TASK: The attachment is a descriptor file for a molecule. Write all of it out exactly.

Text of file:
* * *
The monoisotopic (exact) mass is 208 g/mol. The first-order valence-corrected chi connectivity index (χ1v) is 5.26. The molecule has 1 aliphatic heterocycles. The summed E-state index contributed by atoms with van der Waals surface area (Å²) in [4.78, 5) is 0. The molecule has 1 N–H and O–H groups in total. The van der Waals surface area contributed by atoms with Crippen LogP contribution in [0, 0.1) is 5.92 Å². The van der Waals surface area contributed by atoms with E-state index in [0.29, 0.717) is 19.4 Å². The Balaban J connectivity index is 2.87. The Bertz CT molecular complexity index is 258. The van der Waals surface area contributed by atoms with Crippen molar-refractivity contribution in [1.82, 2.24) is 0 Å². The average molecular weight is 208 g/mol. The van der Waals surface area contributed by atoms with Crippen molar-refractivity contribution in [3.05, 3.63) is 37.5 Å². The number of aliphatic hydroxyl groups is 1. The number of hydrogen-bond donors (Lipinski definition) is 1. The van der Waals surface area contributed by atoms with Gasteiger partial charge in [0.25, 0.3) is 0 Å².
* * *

The monoisotopic (exact) mass is 208 g/mol. The first-order valence-corrected chi connectivity index (χ1v) is 5.26. The molecule has 1 aliphatic heterocycles. The summed E-state index contributed by atoms with van der Waals surface area (Å²) in [4.78, 5) is 0. The molecule has 1 N–H and O–H groups in total. The van der Waals surface area contributed by atoms with Crippen LogP contribution in [0, 0.1) is 5.92 Å². The van der Waals surface area contributed by atoms with E-state index in [0.29, 0.717) is 19.4 Å². The Balaban J connectivity index is 2.87. The Bertz CT molecular complexity index is 258. The van der Waals surface area contributed by atoms with Crippen molar-refractivity contribution in [1.82, 2.24) is 0 Å². The average molecular weight is 208 g/mol. The van der Waals surface area contributed by atoms with Crippen molar-refractivity contribution in [3.05, 3.63) is 37.5 Å². The number of aliphatic hydroxyl groups is 1. The number of hydrogen-bond donors (Lipinski definition) is 1. The van der Waals surface area contributed by atoms with Gasteiger partial charge in [0.25, 0.3) is 0 Å².